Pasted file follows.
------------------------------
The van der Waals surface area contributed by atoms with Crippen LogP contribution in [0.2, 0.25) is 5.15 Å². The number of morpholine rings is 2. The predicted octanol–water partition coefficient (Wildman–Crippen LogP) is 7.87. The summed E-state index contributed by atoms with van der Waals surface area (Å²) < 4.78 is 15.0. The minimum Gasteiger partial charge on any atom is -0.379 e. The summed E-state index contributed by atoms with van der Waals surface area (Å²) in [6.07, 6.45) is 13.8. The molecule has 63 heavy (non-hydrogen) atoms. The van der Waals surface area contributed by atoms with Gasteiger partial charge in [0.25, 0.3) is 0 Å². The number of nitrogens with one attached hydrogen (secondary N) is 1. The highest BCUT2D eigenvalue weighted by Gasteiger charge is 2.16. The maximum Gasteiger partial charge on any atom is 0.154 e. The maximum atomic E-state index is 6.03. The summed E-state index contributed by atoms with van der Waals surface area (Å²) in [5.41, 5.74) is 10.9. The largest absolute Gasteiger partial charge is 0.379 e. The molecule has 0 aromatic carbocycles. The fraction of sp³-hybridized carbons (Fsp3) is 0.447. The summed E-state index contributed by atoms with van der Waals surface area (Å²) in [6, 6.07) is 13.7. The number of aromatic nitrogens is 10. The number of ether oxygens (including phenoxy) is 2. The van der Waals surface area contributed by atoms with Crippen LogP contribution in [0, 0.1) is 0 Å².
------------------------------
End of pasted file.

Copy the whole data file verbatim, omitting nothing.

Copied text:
The van der Waals surface area contributed by atoms with Crippen LogP contribution in [0.2, 0.25) is 5.15 Å². The number of morpholine rings is 2. The predicted octanol–water partition coefficient (Wildman–Crippen LogP) is 7.87. The summed E-state index contributed by atoms with van der Waals surface area (Å²) < 4.78 is 15.0. The minimum Gasteiger partial charge on any atom is -0.379 e. The summed E-state index contributed by atoms with van der Waals surface area (Å²) in [6.07, 6.45) is 13.8. The molecule has 63 heavy (non-hydrogen) atoms. The van der Waals surface area contributed by atoms with Gasteiger partial charge in [0.25, 0.3) is 0 Å². The number of nitrogens with one attached hydrogen (secondary N) is 1. The highest BCUT2D eigenvalue weighted by Gasteiger charge is 2.16. The maximum Gasteiger partial charge on any atom is 0.154 e. The maximum atomic E-state index is 6.03. The summed E-state index contributed by atoms with van der Waals surface area (Å²) in [5.41, 5.74) is 10.9. The largest absolute Gasteiger partial charge is 0.379 e. The molecule has 0 aromatic carbocycles. The fraction of sp³-hybridized carbons (Fsp3) is 0.447. The summed E-state index contributed by atoms with van der Waals surface area (Å²) in [6, 6.07) is 13.7. The number of aromatic nitrogens is 10. The number of ether oxygens (including phenoxy) is 2. The van der Waals surface area contributed by atoms with Crippen LogP contribution in [0, 0.1) is 0 Å².